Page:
But the remainder of the uses of pistis in Matthew all come in the context of miracles; thus 23:23 should not necessarily be lined up with Matt's other (7) uses of pistis. Additionally, in the near context those who are pistos are the faithful ones doing what the Master requires (e.g., Matthew 24). Finally, "faith as faithfulness/fidelity" fits the Micah connection much better than "faith as belief/trust", since "walking" implies a life lived in faithfulness, more than "belief." Fourth, 'faithfulness' simply fits the context better than a denuded 'faith'.

I'm increasingly wondering whether we can in most instances actually separate the faith and faithfulness aspects of pistis and related words. Some exceptions might be the 'miracle'-related uses of pistis in Matthew. But the adjective pistos is probably always 'faithful'; and the implication seems to be that this is ultimately what is expected and required of God's people in the NT. I think it may be more profitable to lean toward a sort of de facto plenary reading of pistis in such passages, i.e., unless the context really does not call for 'faithfulness', as in the healing passages of Matthew.

Perhaps in this regard it is helpful to see James 2 and Hebrews 11 as lexical lessons: it ain't about 'raw belief', it's about praxis and fidelity. What do you all think? Should we see both aspects operating most of the time?

Apologies for the title. Is it just me, or does everyone use that phrase "lost in translation" now?

Wednesday, June 21, 2006

A Whole New Level is about the best thing I've seen on the web in a long, long time. If you have no background in 1990s rap music, then this might be of less value, but should still do you right. Enjoy.

And thanks to all of you who blogged on the World Cup. Tomorrow is the day of reckoning. I'm going to the doctor right before the US game to have my blood pressure checked (I'm not making this up). My German Reading class starts almost the very moment our game ends (and the probably vital match between Italy and Czech Republic). Whatever shall I do...

I also figured out how to add a "title" to each post. Amazing.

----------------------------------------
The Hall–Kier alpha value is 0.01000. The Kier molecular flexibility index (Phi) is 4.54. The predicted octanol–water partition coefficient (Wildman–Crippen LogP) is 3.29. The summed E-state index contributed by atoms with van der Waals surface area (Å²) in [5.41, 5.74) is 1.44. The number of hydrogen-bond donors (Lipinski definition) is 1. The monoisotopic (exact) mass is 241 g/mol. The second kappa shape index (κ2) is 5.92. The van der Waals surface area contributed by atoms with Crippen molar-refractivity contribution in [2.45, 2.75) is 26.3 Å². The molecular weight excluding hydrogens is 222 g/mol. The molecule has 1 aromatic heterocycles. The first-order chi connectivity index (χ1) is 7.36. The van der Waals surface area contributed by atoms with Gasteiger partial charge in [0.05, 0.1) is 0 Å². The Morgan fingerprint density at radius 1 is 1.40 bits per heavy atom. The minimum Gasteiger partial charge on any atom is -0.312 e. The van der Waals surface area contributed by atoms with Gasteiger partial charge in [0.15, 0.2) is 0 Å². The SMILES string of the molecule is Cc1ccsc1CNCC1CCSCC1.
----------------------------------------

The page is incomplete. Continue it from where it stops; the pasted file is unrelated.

Tuesday, June 20, 2006

The Macrostructure of Matthew’s Gospel: A New Proposal
in the latest edition of Biblica, by Wim Weren.
ABSTRACT: The weakness of the proposals concerning the macrostructure of Matthew’s Gospel made by Bacon and Kingsbury is that they depart from rigid caesuras, whilst a typical characteristic of the composition of this Gospel is the relatively smooth flow of the story. On the basis of the discovery that the various topographical data are clustered together by means of three refrains we can distinguish three patterns in the travels undertaken by Jesus. This rather coarse structure is further refined with the use of Matera’s and Carter’s distinction between kernels and satellites. Kernels are better labelled as “hinge texts”. The following pericopes belong to this category: 4,12-17; 11,2-30; 16,13-28; 21,1-17; 26,1-16. Each of them marks a turning point in the plot and has a double function: a hinge text is not only fleshed out in the subsequent pericopes but also refers to the preceding block. It is especially these “hinge texts” that underline the continuity of Matthew’s narrative and should prevent us from focussing too much on alleged caesuras.

Monday, June 19, 2006

Ich Liebe German: Advice on Language Training

I sometimes hear that one should take German (or French) as a course of study, rather than attempting to learn "reading" only. There seem to be two arguments for this: (1) You might as well learn to speak it. (2) Most people learn better when the "oral" accompanies the written.

Don't fall into this trap!